- Yu J, Asche CV, Fairchild CJ. The economic burden of dry eye disease in the United States: a decision tree analysis. Cornea.2011;30(4):379-387; PMID: 21045640 Link to research.
- Pescosolido N, Giannotti R, Plateroti AM, et al. Curcumin: therapeutical potential in ophthalmology. Planta Med.2014;80(4):249-254; PMID: 24323538 Link to research.
- Yoon SY, Bae SH, Shin YJ, et al. Low Serum 25-Hydroxyvitamin D Levels Are Associated with Dry Eye Syndrome. PLoS One.2016;11(1):e0147847; PMID: 26807908 Link to research.
- Bae SH, Shin YJ, Kim HK, et al. Vitamin D Supplementation for Patients with Dry Eye Syndrome Refractory to Conventional Treatment. Sci Rep.2016;6:33083; PMID: 27698364 Link to research.
- Yang CH, Albietz J, Harkin DG, et al. Impact of oral vitamin D supplementation on the ocular surface in people with dry eye and/or low serum vitamin D. Cont Lens Anterior Eye.2018;41(1):69-76; PMID: 28919183 Link to research.
- Dogru M, Wakamatsu T, Kojima T, Matsumoto Y, Kawakita T, Schnider C, et al. The role of oxidative stress and inflammation in dry eye disease. Cornea 2009;28:S70–4. PMID:
- Drouault-Holowacz S, Bieuvelet S, Burckel A, et al. Antioxidants intake and dry eye syndrome: a crossover, placebo-controlled, randomized trial. Eur J Ophthalmol.2009;19(3):337-342; PMID: 19396775 Link to research.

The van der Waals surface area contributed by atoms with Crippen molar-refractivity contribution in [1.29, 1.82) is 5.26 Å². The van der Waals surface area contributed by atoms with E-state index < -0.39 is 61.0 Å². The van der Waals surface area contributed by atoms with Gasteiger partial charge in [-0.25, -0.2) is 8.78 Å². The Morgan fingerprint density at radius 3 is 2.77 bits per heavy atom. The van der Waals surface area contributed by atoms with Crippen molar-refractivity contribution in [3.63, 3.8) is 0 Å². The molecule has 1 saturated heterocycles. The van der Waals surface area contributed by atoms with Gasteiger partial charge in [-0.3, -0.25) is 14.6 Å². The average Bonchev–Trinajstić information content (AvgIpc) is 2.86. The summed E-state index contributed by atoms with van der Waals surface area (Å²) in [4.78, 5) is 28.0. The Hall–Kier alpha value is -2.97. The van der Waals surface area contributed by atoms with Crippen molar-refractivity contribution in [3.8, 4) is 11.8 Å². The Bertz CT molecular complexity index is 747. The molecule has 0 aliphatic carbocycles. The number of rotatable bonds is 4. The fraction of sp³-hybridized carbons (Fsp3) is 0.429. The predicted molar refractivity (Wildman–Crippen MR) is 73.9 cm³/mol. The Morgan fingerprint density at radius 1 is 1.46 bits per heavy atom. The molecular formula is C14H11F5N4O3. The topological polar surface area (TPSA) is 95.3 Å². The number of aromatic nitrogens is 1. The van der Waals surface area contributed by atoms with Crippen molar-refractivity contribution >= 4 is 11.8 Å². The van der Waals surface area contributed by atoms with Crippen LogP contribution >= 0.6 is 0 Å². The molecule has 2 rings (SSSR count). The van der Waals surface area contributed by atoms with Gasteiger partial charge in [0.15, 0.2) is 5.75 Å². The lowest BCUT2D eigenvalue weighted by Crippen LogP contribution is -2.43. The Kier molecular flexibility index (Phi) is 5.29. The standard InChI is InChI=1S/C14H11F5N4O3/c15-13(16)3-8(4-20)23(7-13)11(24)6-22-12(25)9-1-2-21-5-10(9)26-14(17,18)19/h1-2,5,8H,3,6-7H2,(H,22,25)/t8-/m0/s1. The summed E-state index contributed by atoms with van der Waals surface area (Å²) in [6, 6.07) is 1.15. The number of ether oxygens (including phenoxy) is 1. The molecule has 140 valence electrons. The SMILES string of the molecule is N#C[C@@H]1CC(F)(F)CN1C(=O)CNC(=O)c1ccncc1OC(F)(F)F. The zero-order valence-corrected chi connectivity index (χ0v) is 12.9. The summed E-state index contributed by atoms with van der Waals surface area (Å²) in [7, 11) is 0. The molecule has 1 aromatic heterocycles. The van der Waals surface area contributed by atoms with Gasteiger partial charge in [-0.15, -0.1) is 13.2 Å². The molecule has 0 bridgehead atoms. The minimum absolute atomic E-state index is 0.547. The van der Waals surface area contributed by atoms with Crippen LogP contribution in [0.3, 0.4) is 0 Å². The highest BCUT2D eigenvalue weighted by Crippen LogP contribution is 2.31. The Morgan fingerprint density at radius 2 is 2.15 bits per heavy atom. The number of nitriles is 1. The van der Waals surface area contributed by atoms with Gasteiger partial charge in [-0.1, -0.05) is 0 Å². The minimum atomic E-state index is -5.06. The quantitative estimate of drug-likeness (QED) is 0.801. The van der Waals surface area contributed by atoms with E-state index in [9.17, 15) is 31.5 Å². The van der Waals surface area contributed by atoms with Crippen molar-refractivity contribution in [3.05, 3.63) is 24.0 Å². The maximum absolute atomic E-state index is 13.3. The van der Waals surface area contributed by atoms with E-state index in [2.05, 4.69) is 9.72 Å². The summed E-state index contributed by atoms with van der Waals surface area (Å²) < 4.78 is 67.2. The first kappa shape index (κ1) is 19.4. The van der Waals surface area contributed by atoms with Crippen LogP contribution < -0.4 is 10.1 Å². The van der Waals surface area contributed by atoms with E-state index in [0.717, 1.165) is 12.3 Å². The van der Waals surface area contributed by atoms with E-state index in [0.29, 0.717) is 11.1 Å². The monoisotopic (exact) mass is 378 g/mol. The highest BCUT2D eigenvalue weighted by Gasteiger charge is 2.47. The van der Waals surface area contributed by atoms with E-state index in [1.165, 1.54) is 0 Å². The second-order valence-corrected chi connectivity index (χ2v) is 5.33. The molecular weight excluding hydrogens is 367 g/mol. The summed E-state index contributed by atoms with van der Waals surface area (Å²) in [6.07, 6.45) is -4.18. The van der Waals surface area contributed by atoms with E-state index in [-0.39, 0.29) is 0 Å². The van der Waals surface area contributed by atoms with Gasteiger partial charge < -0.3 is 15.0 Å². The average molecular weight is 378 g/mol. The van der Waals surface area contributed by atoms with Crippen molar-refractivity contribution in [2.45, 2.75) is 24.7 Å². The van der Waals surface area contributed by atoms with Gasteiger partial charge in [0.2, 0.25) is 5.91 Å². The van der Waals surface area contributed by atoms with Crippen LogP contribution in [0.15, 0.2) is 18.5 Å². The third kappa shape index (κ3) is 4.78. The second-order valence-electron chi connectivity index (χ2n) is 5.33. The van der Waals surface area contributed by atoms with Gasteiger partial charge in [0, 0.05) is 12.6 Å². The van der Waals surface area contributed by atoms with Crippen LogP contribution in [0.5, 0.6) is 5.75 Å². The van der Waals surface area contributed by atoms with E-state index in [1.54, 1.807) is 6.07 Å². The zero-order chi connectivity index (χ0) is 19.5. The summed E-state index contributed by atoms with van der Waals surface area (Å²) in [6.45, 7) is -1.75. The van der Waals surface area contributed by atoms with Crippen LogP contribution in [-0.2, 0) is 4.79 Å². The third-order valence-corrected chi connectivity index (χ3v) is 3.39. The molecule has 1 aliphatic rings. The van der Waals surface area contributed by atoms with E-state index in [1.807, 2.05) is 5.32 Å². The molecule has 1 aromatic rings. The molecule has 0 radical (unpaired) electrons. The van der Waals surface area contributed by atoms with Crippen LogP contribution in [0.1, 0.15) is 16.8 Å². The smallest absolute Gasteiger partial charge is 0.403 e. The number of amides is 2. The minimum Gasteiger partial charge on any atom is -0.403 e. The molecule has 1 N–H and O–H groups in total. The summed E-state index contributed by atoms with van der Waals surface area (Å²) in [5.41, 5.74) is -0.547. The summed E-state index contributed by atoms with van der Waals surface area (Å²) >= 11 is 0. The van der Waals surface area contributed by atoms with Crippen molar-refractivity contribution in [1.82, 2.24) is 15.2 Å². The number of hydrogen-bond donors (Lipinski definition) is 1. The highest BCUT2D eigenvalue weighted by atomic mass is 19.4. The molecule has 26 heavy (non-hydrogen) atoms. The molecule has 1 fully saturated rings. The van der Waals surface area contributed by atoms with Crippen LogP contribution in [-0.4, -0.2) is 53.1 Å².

- Huang JY, Yeh PT, Hou YC. A randomized, double-blind, placebo-controlled study of oral antioxidant supplement therapy in patients with dry eye syndrome. Clin Ophthalmol.2016;10:813-820; PMID: 27274185 Link to research.
- Barabino S, Rolando M, Camicione P, et al. Systemic linoleic and gamma-linolenic acid therapy in dry eye syndrome with an inflammatory component. Cornea.2003;22(2):97-101; PMID: 12605039 Link to research.
- Brignole-Baudouin F, Baudouin C, Aragona P, et al. A multicentre, double-masked, randomized, controlled trial assessing the effect of oral supplementation of omega-3 and omega-6 fatty acids on a conjunctival inflammatory marker in dry eye patients. Acta Ophthalmol.2011;89(7):e591-597; PMID: 21834921 Link to research.
- Kangari H, Eftekhari MH, Sardari S, et al. Short-term consumption of oral omega-3 and dry eye syndrome. Ophthalmology.2013;120(11):2191-2196; PMID: 23642375 Link to research.
- Bhargava R, Kumar P, Kumar M, et al. A randomized controlled trial of omega-3 fatty acids in dry eye syndrome. Int J Ophthalmol.2013;6(6):811-816; PMID: 24392330 Link to research.
- Purslow C. Evaluation of the ocular tolerance of a novel eyelid-warming device used for meibomian gland dysfunction. Cont Lens Anterior Eye.2013;36(5):226-231; PMID: 23566749 Link to research.
- Matsumoto Y, Dogru M, Goto E, et al. Efficacy of a new warm moist air device on tear functions of patients with simple meibomian gland dysfunction. Cornea.2006;25(6):644-650; PMID: 17077654 Link to research.
- Olson MC, Korb DR, Greiner JV. Increase in tear film lipid layer thickness following treatment with warm compresses in patients with meibomian gland dysfunction. Eye Contact Lens.2003;29(2):96-99; PMID: 12695712 Link to research.
- Lee J. Systematic Review Of Thermal Massage Therapy For The Treatment Of Dry Eye Syndrome. Value Health.2015;18(7):A344; PMID: 26531950 Link to research.
- Wolkoff P, Nojgaard JK, Franck C, et al. The modern office environment desiccates the eyes? Indoor Air.2006;16(4):258-265; PMID: 16842606 Link to research.
- Khurana AK, Choudhary R, Ahluwalia BK, et al. Hospital epidemiology of dry eye. Indian J Ophthalmol.1991;39(2):55-58; PMID: 1916981 Link to research.